wrestling Archives - Robot 6 @ Comic Book Resources
You’d imagine that professional wrestling would be a natural fit for comics. The characters and storylines are larger than life. Undead cowboys! Evil clowns! Heroes carrying two-by-fours against a red, white and blue backdrop! Masked, underdog heroes who can fly around the ring like they have the proportional agility of a spider! Both even went through similar phases in the ’90s, with superstars taking on grim-and-gritty personae while indies made a mark with strange, unconventional ideas. So how come wrestling comics aren’t quite so prominent?
Hello and welcome to Shelf Porn. Today’s collection comes from true-crime author and journalist Sean, who shares his and his wife’s love of comics, art and professional wrestling.
If you’d like to see your collection on Robot 6, you can find all the necessary details at the end of this post.
And now here is Sean!
Conventions | Marking San Francisco’s third year without WonderCon, pop-culture critic Peter Hartlaub relates the feelings of “confusion, withdrawal and anger” experienced by local fans, and explains why city leaders should care whether the convention ever returns from Anaheim. [SFGate]
Creators | Gary ODD Edmund combined two things he loved, comics and “marijuana culture,” to come up with the comic The Bud. While weed may be the news hook in this story, the numbers are interesting as well, as Edmund claims to have made $10,000 last year selling The Bud at comics conventions, where he typically moves 200 to 300 copies per event. He is now at the point where it’s worth his while to drop other projects to make more time for The Bud, and he figures his Bud-related income will at least triple this year. Can’t make it to a comic con? There’s a digital version as well, available via indie publisher CCP Comics. The digital release of The Bud (on 4/20, of course) drew so much traffic it crashed CCP’s website. [AOL Jobs]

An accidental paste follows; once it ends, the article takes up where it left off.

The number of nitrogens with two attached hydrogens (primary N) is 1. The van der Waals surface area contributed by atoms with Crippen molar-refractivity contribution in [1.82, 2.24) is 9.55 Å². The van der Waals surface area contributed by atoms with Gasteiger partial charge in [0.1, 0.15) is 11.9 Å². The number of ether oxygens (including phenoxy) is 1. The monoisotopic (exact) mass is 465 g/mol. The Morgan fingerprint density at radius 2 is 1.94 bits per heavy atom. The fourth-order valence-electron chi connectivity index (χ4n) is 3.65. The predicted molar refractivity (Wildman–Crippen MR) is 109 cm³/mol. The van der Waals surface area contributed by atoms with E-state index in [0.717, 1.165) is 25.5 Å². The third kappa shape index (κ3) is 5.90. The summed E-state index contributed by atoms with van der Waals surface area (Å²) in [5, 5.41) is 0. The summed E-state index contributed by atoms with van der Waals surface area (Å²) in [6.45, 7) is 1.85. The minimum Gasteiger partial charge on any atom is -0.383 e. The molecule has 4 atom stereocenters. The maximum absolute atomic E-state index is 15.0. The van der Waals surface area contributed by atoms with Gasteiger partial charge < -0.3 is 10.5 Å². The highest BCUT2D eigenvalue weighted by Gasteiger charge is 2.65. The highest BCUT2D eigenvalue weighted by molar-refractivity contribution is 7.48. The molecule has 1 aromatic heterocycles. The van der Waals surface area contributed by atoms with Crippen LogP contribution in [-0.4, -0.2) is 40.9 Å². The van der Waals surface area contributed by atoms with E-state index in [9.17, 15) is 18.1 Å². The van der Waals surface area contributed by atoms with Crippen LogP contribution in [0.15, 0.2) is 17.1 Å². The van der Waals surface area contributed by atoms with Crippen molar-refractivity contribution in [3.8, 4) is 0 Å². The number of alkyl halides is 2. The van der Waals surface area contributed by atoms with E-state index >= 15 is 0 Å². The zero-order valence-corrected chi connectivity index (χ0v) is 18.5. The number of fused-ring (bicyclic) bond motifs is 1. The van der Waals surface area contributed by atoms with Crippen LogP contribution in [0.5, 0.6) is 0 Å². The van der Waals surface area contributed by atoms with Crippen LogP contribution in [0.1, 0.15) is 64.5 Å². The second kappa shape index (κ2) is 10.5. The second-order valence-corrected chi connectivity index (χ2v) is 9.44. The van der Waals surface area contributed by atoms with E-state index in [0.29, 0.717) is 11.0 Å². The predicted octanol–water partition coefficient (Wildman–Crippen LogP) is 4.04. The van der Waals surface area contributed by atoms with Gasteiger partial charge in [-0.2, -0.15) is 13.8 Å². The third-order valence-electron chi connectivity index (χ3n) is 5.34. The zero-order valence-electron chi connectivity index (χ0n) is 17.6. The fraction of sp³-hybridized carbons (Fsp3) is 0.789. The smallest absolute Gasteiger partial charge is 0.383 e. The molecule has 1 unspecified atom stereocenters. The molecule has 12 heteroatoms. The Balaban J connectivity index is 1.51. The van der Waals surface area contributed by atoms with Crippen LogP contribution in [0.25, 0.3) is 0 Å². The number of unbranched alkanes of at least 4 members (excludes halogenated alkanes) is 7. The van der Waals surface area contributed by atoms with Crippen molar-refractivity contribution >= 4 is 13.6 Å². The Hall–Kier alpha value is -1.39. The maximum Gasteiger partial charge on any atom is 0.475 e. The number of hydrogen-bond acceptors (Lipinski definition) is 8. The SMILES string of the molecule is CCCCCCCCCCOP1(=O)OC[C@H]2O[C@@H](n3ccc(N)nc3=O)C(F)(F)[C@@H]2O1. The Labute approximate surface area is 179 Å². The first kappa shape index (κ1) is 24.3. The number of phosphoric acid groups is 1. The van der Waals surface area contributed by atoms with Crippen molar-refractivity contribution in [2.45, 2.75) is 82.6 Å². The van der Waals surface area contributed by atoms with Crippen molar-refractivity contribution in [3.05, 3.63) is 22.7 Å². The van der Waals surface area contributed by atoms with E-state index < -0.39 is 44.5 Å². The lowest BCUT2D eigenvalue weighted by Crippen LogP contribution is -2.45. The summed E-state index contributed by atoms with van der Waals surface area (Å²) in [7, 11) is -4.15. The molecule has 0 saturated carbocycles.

Taker or Lesner? Bryan or Hunter? Wyatt or Cena? Yes, it’s once again Wrestlemania weekend, and like last year I reached out to several folks in the comic community to get their take on the WWE’s signature event. Our panel shared their thoughts, opinions, hopes and dreams for tomorrow’s big card, which for the first time will be available via the WWE Network. So let’s just cross our fingers that we get to see the entire card.
Let’s meet our panel:
James Hornsby is the cartoonist behind Botched Spot, the webcomic that satirizes pro-wrestling culture, be it televised products, dirt sheets or fandom. He also makes “Over Like Olav,” a comic that focuses on his own characters, Olav and Rad Bad DeBone, as they make their way through the wrestling world. Check out his work at www.jameshornsby.com or www.botchedspot.com, follow him on Twitter @BotchedSpot, and see him on Facebook at facebook.com/botchedspot.